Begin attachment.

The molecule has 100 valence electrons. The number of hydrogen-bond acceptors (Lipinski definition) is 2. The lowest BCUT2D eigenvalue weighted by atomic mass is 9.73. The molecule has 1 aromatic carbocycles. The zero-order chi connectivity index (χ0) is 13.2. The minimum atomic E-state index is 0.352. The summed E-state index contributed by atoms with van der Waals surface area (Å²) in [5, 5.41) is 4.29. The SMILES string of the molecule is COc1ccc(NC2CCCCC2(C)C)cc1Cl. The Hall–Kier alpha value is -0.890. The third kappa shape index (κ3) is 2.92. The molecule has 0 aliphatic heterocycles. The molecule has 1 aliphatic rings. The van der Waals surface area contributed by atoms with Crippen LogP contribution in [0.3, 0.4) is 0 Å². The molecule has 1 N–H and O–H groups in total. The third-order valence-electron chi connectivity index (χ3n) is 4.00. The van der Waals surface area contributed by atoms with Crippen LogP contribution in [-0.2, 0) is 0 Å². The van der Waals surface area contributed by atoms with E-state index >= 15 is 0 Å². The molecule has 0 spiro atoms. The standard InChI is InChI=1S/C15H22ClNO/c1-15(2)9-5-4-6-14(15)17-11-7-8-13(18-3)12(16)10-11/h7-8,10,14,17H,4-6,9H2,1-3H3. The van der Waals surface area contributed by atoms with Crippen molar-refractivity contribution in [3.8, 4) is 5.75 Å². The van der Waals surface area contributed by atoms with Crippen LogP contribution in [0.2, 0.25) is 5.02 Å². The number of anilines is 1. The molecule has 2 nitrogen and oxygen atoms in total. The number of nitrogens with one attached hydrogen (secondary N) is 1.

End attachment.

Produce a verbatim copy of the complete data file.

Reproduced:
The molecule has 100 valence electrons. The number of hydrogen-bond acceptors (Lipinski definition) is 2. The lowest BCUT2D eigenvalue weighted by atomic mass is 9.73. The molecule has 1 aromatic carbocycles. The zero-order chi connectivity index (χ0) is 13.2. The minimum atomic E-state index is 0.352. The summed E-state index contributed by atoms with van der Waals surface area (Å²) in [5, 5.41) is 4.29. The SMILES string of the molecule is COc1ccc(NC2CCCCC2(C)C)cc1Cl. The Hall–Kier alpha value is -0.890. The third kappa shape index (κ3) is 2.92. The molecule has 0 aliphatic heterocycles. The molecule has 1 aliphatic rings. The van der Waals surface area contributed by atoms with Crippen LogP contribution in [0.3, 0.4) is 0 Å². The molecule has 1 N–H and O–H groups in total. The third-order valence-electron chi connectivity index (χ3n) is 4.00. The van der Waals surface area contributed by atoms with Crippen LogP contribution in [-0.2, 0) is 0 Å². The van der Waals surface area contributed by atoms with E-state index >= 15 is 0 Å². The molecule has 0 spiro atoms. The standard InChI is InChI=1S/C15H22ClNO/c1-15(2)9-5-4-6-14(15)17-11-7-8-13(18-3)12(16)10-11/h7-8,10,14,17H,4-6,9H2,1-3H3. The van der Waals surface area contributed by atoms with Crippen molar-refractivity contribution in [3.8, 4) is 5.75 Å². The van der Waals surface area contributed by atoms with Crippen LogP contribution in [0.2, 0.25) is 5.02 Å². The number of anilines is 1. The molecule has 2 nitrogen and oxygen atoms in total. The number of nitrogens with one attached hydrogen (secondary N) is 1.